This essay considers how transportation and mobility model the character of Romanian-American interaction during fieldwork from the mid-1970s to the mid-1980s. Transportation in socialist Romania was a register of modernization and regime legitimation as well as an absolute threat to that legitimation. Official suspicions of movement and political concern about transportation translated into differentially restricting, policing, and limiting availability of transportation. In contrast anthropological fieldwork is predicated on movement while Western culture also claimed free mobility as a cultural good. These different teleologies provoked diverse disjunctures in my interactions with Romanians. While I engaged with Romanians naively, my travelling together with people either gave them cover for resistance or provoked their fear of political exposure. Sharing transportation resources with Romanians encouraged others’ concerns about my alleged political bias or was used to affirm socialist superiority. In other words, transportation during socialism was never neutral, but freighted politically and culturally confrontational.
Burrell, Kathy and Kathrin Hörschelmann. (2014). Introduction: Understanding Mobility in Soviet and East European Socialist and Post-Socialist States. In Kathy Burrell and Kathrin Hörschelmann (Eds.). Mobilities in Socialist and Post-Socialist States: Societies on the Move, 1-22. London: Palgrave Macmillan.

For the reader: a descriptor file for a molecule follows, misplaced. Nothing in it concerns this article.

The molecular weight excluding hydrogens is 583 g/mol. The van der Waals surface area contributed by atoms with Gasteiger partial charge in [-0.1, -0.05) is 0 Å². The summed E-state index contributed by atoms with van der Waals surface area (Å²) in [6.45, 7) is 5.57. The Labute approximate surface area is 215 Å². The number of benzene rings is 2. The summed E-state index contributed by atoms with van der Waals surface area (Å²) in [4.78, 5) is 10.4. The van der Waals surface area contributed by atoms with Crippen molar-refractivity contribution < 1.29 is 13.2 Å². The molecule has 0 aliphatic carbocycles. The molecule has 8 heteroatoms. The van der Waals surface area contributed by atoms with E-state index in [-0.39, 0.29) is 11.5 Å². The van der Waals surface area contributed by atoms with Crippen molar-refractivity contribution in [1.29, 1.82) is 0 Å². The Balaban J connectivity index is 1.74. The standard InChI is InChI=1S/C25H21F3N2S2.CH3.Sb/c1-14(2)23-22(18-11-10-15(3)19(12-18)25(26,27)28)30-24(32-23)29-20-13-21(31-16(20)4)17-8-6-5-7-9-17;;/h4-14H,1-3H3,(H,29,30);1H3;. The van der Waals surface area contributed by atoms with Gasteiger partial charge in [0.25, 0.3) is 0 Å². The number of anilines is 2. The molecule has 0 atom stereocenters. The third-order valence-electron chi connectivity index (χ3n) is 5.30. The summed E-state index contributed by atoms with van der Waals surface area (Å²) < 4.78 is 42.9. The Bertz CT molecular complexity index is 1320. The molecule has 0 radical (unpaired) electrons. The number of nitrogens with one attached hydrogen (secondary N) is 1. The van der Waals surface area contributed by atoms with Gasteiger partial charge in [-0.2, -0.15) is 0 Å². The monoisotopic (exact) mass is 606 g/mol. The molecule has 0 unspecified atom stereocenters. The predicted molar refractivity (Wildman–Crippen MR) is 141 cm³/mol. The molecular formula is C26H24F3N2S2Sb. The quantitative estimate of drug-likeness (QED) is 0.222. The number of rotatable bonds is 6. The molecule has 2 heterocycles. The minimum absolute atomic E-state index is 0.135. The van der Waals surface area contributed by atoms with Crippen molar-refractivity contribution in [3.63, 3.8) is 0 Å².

Cirniala, Ciprian. (2014). Power and Mobilities in Socialist Romania 1964-1989. In Kathy Burrell and Kathrin Hörschelmann (Eds.). Mobilities in Socialist and Post-Socialist States: Societies on the Move, 45-61. London: Palgrave Macmillan.
Harms, Erik. (2013). Eviction Time in the New Saigon: Temporalities of Displacement in the Rubble of Development. Cultural Anthropology 28(2): 344-68.
Kideckel, David A. (1979). Agricultural Cooperativism and Social Process in a Romanian Commune. Dissertation, Anthropology Department. Amherst: University of Massachusetts.
Kideckel, David A. (1993). The Solitude of Collectivism: Romanian Villagers to the Revolution and Beyond. New York: Cornell University Press.
Kideckel, David A. (2007). Metaphors of America: Labor, Global Integration, and Transylvanian Identities. Hungarian Studies 1-2: 111-34.
Lutz, Catherine. (2014). The US Car Colossus and the Production of Inequality. Ethnologist 41(2): 232-45.
Rabinow, Paul. (2007, 1st. edition 1997). Reflections on Fieldwork in Morocco. Berkeley: University of California Press.
Siegelbaum Lewis H, Ed. (2013). The Socialist Car: Automobility in the Eastern Bloc. New York: Cornell University Press.
Stefan, Adelina Oana. (2014). Between Limits, Lures, and Excitement: Socialist Romanian Holidays Abroad during the 1960s-1980s. In Kathy Burrell and Kathrin Hörschelmann (Eds.). Mobilities in Socialist and Post-Socialist States: Societies on the Move, 87-104. London: Palgrave Macmillan.
Verdery, Katherine. (1996). What Was Socialism and What Comes Next Berkeley: University of California Press.
Verdery, Katherine. (2018). My Life as a Spy: Investigations in a Secret Police File. Durham: Duke University Press.
Yarrington, Landon. (2015). The Paved and the Unpaved: Toward a Political Economy of Infrastructure, Mobility, and Urbanization in Haiti. Economic Anthropology 2(1): 185-204.
Zderciuc, Boris. (1972). Combinatul Chimic Făgăraș, Factor de Transformarea Socială [Făgăraș Chemical Combine, Social Transformation Factor]. In Traian Herseni, Combinatul Chimic Făgăraș, 50 de Ani de Existența [Făgăraș Chemical Combine, 50 Years of Existence ], 277-302. Ed. Sibiu: Întreprinderea Poligrafică.
Živković, Marko. (2014). Little Cars that Make Us Cry: Yugoslav Ficá as a Vehicle for Social Commentary and Ritual Restoration of Innocence. In David Lipset and Richard Handler, (Eds.). Vehicles: Cars, Canoes, and Other Metaphors of Moral Imagination, 111-33. New York: Berghahn Books.